First of all, we abandoned all the old traditional declamation skills and techniques, all that declamation peddled by professional actors. All of that was found to be untenable. […] Then, to start building something new, we took a completely new material for declamation: instead of the favorite Pushkin and [Aleksei Konstantinovich] Tolstoy texts, we took the poems of [Konstantin] Balmont, of poets from the Symbolists to the proletarian, including the Imaginists. Then we refused to accept poems based on their semantic and emotional figurative side only; we became interested in their musical side. This emphasis on speech music was the main characteristic of the newly formed declamation school.15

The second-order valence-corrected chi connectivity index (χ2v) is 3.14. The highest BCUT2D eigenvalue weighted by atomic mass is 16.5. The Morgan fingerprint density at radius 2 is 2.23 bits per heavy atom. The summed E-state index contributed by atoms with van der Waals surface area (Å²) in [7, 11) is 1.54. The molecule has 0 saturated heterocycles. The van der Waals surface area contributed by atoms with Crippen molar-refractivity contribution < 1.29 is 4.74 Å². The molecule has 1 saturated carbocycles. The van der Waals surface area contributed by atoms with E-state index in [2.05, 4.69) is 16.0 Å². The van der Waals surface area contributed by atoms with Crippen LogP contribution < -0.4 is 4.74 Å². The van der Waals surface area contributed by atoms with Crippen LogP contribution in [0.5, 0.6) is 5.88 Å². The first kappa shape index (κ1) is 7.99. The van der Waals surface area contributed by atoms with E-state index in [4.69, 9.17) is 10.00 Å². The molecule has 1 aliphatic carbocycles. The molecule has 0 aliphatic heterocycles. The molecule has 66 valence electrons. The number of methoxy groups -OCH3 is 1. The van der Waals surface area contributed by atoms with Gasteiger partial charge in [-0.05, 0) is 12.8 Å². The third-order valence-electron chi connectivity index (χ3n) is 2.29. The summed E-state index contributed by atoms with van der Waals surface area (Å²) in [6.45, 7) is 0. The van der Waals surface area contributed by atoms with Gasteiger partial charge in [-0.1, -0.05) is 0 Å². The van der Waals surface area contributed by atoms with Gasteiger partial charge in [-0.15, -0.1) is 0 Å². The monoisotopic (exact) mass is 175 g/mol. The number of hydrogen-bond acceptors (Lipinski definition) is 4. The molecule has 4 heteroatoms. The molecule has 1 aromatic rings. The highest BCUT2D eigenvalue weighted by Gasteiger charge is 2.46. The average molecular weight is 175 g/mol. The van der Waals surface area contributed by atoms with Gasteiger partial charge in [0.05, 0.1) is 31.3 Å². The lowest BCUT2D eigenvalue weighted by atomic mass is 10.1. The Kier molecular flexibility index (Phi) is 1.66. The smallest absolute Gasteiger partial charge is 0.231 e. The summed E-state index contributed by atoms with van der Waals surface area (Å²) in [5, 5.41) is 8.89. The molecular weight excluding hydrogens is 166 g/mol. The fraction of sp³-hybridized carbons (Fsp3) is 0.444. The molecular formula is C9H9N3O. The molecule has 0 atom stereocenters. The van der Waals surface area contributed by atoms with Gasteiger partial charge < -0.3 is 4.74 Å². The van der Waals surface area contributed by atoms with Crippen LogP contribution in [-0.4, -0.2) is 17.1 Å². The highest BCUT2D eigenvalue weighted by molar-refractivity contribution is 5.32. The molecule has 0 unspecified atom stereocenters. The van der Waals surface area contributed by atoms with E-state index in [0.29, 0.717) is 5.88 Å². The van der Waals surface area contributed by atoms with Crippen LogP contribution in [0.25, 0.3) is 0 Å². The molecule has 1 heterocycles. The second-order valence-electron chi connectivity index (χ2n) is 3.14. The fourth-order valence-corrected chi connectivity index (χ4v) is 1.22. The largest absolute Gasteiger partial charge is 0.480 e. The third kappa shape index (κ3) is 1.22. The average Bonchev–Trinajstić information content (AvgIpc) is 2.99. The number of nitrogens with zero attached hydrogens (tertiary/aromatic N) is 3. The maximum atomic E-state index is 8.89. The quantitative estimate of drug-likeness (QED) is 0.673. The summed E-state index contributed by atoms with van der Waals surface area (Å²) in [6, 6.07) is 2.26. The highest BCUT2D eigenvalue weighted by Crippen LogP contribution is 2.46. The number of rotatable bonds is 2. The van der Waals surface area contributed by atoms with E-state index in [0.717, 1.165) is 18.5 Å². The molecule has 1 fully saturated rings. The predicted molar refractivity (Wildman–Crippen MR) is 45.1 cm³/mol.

In addition to solo recitation, Vsevolodskii-Gerngross also developed collective recitation in his studio, which he regarded as a musical creation. His approach was displayed in his published scores of collective recitation, accompanied by sheet music (Vsevolodskii-Gerngross 1925, pp. 133–89).16 In practical teaching, he used folklore material and turned to the traditions of oral storytelling and epic poetry that was originally sung. The study of folklore, including the bylinas of the Russian North, was also an important component of the research work of the Institute of the Living Word. Folklore-related papers were regularly presented in the Institute by Vsevolodskii-Gerngross himself, collector of Russian fairy tales Maria Serova, geologist and ethnographer Mikhail Edemskii, philologist Maria Liverovskaia, and others. Thus, a common approach to such different phenomena as folklore, performance of modern poetry, and actors’ speech was outlined. The next step was to extend it to literature. It was made after two young specialists—literary scholar Boris Eikhenbaum and linguist Sergei Bernshtein—joined the IZhS.